The potential of Grateloupia filicina (Lamouroux) J. Agardh. for mariculture: culture experiments and observations on shore phenology

Bachelor Thesis


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University of Cape Town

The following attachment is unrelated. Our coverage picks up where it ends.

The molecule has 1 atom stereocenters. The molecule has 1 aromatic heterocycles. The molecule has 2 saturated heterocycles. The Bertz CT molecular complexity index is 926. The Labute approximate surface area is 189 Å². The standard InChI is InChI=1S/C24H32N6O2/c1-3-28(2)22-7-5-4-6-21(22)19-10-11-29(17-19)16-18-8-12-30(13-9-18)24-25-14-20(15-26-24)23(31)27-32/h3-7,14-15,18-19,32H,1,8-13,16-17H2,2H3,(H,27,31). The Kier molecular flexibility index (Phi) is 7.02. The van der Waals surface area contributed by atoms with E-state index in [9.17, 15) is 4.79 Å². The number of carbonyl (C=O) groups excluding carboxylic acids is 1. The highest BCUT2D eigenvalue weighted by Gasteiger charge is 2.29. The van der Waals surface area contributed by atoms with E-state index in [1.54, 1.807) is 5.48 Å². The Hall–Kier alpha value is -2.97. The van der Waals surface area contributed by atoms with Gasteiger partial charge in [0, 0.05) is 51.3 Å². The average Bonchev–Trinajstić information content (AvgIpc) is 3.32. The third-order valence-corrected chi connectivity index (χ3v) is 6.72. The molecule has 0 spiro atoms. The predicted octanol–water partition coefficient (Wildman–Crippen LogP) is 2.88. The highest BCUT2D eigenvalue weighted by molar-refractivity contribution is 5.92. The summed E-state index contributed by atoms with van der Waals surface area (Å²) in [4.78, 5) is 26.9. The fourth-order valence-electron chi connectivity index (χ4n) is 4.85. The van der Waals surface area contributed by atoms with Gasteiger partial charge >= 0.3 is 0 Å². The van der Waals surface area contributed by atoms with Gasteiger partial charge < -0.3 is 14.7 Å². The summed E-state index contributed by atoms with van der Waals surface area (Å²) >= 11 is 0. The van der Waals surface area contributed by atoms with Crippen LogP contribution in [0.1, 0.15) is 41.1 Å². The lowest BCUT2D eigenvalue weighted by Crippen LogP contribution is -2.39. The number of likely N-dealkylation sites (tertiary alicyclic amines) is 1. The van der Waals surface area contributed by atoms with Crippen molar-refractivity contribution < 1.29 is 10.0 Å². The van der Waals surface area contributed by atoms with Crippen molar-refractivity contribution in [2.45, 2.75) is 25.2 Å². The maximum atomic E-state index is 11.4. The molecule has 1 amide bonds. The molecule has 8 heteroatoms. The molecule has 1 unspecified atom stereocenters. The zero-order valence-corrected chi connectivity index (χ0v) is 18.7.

Grateloupia filicina is a carrageenophytic red alga which is in demand as a carrageenan raw material and for use in food. There is therefore interest in developing a technique for mariculturing this species. Since vegetative propagation from thallus fragments has not been successful, the present study was initiated to determine suitable conditions for spore liberation and growth of G. filicina from spores. It was also attempted to propagate G. filicina sporelings from crust and thallus fragments. In addition, the proportions of plants in different life history phases were determined in August and September to test for seasonal differences in shore phenology, and whether G. filicina is monoecious or dioecious, since there is disagreement on this in the literature. Spore release was easy to achieve, even without stressing the parent plant. Growth of crusts was found to be fastest at 50 μM.m⁻².s⁻¹ and at 20°C. Carposporelings (i.e. young tetrasporophytes) grew slightly but significantly faster than tetrasporelings (i.e. young carposporophytes). Crust fragments were able re-attach to the substrate and gave rise to new upright thalli within 1-2 weeks, compared to 4-5 weeks between spore release and thallus initiation. Attachment was weak, however, and only a small proportion of the crust fragments placed into culture regenerated. Thallus regeneration was not successful. There were seasonal differences in shore phenology during the study period: while two thirds of the plants collected in August were carposporophytes, only tetrasporophytes were found in September. No male gametophytes or spermatangia were found. It did not emerge from this study whether G. filicina in an annual, or what phenotypic differences are found throughout the year. Information of this kind is important for mariculture as it affects the supply of parent plants (and therefore spores) and the growth of young plants on ropes if these are released into the sea. The culturing experiments look promising; techniques (seeding ropes directly with spores or using regenerated crust fragments) still need to be refined.